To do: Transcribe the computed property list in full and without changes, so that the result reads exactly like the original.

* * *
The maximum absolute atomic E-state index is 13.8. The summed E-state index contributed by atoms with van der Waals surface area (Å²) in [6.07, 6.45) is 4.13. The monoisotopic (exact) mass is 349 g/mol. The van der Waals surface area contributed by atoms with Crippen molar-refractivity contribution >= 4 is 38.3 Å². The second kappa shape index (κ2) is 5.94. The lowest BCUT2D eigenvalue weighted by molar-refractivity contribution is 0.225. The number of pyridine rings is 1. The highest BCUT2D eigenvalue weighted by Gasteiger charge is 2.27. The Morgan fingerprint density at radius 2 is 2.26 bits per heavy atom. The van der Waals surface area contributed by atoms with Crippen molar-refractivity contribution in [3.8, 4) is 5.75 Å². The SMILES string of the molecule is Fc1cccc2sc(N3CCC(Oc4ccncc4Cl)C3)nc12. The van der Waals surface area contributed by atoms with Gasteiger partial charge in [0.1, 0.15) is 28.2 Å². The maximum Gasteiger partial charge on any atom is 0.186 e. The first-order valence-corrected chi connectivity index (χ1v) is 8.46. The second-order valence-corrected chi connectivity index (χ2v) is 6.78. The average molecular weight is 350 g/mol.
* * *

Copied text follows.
The maximum absolute atomic E-state index is 13.8. The summed E-state index contributed by atoms with van der Waals surface area (Å²) in [6.07, 6.45) is 4.13. The monoisotopic (exact) mass is 349 g/mol. The van der Waals surface area contributed by atoms with Crippen molar-refractivity contribution >= 4 is 38.3 Å². The second kappa shape index (κ2) is 5.94. The lowest BCUT2D eigenvalue weighted by molar-refractivity contribution is 0.225. The number of pyridine rings is 1. The highest BCUT2D eigenvalue weighted by Gasteiger charge is 2.27. The Morgan fingerprint density at radius 2 is 2.26 bits per heavy atom. The van der Waals surface area contributed by atoms with Crippen molar-refractivity contribution in [3.8, 4) is 5.75 Å². The SMILES string of the molecule is Fc1cccc2sc(N3CCC(Oc4ccncc4Cl)C3)nc12. The van der Waals surface area contributed by atoms with Gasteiger partial charge in [0.1, 0.15) is 28.2 Å². The maximum Gasteiger partial charge on any atom is 0.186 e. The first-order valence-corrected chi connectivity index (χ1v) is 8.46. The second-order valence-corrected chi connectivity index (χ2v) is 6.78. The average molecular weight is 350 g/mol.